Saturday, August 19, 2006

Getting much?

"Most people are willing to pay more to be amused than to be educated."
- Robert C Savage

While the value of this quotation would seem to be self evident, there are those who would dispute it.

The problem is not with what amuses people, but what educates them. Other than formal education that takes place in classrooms, a possibly anachronistic practice given the degree of functional illiteracy that pervades western society--some studies have shown functional illiteracy just over 50 percent for seniors and around 45 percent among adults younger than age 65--what constitutes an activity that is clearly educational? Or not?

Is playing video games an educational pursuit, for example?

Studies have shown that teenagers who play video games regularly have higher mental acuity and better eye-hand coordination than those that do not. Even seniors who have been taught to play video games have demonstrated improvement in their mental acuity, the long term benefits of which could be avoiding senility and warding off Alzheimer's disease.

Does riding a horse constitute an educational activity? Or driving to and from work in your car? Not only is there skill in riding a horse, but the rider may learn a great deal about a non-human animal of nature in the periods before, during and after the rides. Many people use their car radios to update themselves with the news, to educate themselves through taped or CD books, and every driver learns road skills that cannot be taught in classrooms.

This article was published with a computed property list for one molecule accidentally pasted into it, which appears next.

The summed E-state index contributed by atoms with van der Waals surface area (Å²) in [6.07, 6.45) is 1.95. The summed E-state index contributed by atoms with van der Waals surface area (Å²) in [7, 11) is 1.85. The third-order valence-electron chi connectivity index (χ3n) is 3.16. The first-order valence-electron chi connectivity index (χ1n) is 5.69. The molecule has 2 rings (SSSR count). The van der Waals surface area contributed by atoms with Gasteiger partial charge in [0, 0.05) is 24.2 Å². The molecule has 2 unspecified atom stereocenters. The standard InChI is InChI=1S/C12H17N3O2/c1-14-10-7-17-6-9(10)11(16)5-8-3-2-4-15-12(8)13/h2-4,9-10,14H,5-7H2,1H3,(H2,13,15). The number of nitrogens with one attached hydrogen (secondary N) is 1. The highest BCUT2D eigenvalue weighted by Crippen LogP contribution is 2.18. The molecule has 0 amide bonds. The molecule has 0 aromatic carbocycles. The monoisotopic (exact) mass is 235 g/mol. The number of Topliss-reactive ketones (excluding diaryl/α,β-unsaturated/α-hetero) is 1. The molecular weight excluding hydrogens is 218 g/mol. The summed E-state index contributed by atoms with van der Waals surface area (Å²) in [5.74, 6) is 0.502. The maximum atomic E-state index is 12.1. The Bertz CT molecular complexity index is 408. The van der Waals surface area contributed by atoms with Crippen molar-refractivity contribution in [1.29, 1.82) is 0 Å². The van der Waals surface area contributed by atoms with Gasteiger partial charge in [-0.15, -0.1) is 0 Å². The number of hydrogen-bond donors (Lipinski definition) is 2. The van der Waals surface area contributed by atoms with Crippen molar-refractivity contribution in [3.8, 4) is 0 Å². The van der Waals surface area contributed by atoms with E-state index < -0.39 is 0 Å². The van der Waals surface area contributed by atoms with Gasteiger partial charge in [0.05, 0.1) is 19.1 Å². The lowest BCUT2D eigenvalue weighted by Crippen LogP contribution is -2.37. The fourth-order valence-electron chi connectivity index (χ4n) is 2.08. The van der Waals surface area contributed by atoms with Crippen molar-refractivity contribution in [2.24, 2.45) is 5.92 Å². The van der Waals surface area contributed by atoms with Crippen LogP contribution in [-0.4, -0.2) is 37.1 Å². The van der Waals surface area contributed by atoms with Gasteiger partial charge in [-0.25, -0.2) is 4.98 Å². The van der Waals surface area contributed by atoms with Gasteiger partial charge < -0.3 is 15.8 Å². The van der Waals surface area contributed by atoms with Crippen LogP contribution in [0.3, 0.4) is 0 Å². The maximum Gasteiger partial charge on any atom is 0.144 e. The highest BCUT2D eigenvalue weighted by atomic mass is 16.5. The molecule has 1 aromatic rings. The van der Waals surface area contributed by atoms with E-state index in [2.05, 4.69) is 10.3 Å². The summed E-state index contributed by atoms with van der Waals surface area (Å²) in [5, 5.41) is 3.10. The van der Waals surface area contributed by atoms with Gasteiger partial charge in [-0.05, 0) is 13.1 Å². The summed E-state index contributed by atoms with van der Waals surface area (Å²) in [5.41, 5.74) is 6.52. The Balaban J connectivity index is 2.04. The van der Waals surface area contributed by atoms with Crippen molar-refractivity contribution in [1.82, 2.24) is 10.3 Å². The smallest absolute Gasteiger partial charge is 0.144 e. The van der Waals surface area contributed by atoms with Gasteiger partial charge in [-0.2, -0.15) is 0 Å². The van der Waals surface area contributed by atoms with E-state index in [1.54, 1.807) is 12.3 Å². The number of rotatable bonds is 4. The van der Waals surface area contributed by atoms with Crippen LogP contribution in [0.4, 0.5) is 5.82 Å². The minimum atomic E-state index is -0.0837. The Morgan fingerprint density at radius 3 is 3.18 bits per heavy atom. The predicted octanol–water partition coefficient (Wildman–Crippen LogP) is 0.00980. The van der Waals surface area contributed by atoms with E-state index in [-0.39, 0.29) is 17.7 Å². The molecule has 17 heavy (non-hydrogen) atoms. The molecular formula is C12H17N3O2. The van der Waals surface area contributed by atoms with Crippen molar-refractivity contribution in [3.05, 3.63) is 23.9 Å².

The point here is not to disagree with Savage's quotation, but to point out that to adopt its validity at face value may be to underestimate the value of other activities that are not usually associated with education.

One unintended motivation within the quote may be that we should examine the educative value of amusement activites to see if they generate any benefits. Most amusement activities that people pay for have little or no educative value, though some people may derive educational benefits from anything they do.

Perhaps one way of deciding if an activity has any real educational value would be to examine if people doing it are escaping from something or escaping to something. Those who pursue an activity as a release from the stress of something else--such as escape from a job or a tense home life--may learn little from a given activity, whereas someone who consciously chooses the activity may be more mentally prepared to learn something while doing it.

Bill Allin
'Turning It Around: Causes and Cures for Today's Epidemic Social Problems,' striving to help people choose escapes to activites that will benefit them.
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